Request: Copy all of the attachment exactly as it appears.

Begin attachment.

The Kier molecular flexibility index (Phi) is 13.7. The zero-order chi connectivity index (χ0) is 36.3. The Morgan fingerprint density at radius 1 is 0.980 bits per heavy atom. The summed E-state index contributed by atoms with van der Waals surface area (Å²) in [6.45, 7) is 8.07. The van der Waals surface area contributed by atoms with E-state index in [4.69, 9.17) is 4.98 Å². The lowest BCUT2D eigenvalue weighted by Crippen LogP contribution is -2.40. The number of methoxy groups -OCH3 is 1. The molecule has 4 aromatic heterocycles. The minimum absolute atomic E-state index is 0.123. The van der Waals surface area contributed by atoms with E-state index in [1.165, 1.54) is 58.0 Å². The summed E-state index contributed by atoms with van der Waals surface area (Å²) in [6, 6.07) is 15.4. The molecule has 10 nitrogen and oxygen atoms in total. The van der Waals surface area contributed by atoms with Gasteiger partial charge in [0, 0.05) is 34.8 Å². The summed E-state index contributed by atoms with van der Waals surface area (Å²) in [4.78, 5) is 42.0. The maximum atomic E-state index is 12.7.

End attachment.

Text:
The Kier molecular flexibility index (Phi) is 13.7. The zero-order chi connectivity index (χ0) is 36.3. The Morgan fingerprint density at radius 1 is 0.980 bits per heavy atom. The summed E-state index contributed by atoms with van der Waals surface area (Å²) in [6.45, 7) is 8.07. The van der Waals surface area contributed by atoms with E-state index in [4.69, 9.17) is 4.98 Å². The lowest BCUT2D eigenvalue weighted by Crippen LogP contribution is -2.40. The number of methoxy groups -OCH3 is 1. The molecule has 4 aromatic heterocycles. The minimum absolute atomic E-state index is 0.123. The van der Waals surface area contributed by atoms with E-state index in [1.165, 1.54) is 58.0 Å². The summed E-state index contributed by atoms with van der Waals surface area (Å²) in [6, 6.07) is 15.4. The molecule has 10 nitrogen and oxygen atoms in total. The van der Waals surface area contributed by atoms with Gasteiger partial charge in [0, 0.05) is 34.8 Å². The summed E-state index contributed by atoms with van der Waals surface area (Å²) in [4.78, 5) is 42.0. The maximum atomic E-state index is 12.7.